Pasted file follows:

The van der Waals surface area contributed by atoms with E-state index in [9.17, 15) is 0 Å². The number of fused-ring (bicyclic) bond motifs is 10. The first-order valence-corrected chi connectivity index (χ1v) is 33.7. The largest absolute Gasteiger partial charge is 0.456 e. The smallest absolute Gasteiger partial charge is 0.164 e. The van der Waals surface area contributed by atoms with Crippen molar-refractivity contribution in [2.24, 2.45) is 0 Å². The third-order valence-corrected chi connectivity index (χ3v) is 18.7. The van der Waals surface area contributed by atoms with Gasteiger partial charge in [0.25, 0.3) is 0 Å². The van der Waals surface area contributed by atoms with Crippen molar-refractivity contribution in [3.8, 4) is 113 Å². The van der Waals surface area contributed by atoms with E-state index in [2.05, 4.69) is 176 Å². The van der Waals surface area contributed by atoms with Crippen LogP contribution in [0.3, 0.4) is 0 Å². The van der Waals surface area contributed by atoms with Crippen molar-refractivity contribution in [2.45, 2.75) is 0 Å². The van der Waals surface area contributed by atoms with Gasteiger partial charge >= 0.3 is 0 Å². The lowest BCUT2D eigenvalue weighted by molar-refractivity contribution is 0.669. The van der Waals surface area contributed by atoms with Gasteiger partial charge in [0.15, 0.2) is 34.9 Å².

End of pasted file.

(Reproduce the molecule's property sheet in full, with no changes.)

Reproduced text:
The van der Waals surface area contributed by atoms with E-state index in [9.17, 15) is 0 Å². The number of fused-ring (bicyclic) bond motifs is 10. The first-order valence-corrected chi connectivity index (χ1v) is 33.7. The largest absolute Gasteiger partial charge is 0.456 e. The smallest absolute Gasteiger partial charge is 0.164 e. The van der Waals surface area contributed by atoms with Crippen molar-refractivity contribution in [2.24, 2.45) is 0 Å². The third-order valence-corrected chi connectivity index (χ3v) is 18.7. The van der Waals surface area contributed by atoms with Gasteiger partial charge in [0.25, 0.3) is 0 Å². The van der Waals surface area contributed by atoms with Crippen molar-refractivity contribution in [3.8, 4) is 113 Å². The van der Waals surface area contributed by atoms with E-state index in [2.05, 4.69) is 176 Å². The van der Waals surface area contributed by atoms with Crippen LogP contribution in [0.3, 0.4) is 0 Å². The van der Waals surface area contributed by atoms with Crippen molar-refractivity contribution in [2.45, 2.75) is 0 Å². The van der Waals surface area contributed by atoms with Gasteiger partial charge >= 0.3 is 0 Å². The lowest BCUT2D eigenvalue weighted by molar-refractivity contribution is 0.669. The van der Waals surface area contributed by atoms with Gasteiger partial charge in [0.15, 0.2) is 34.9 Å².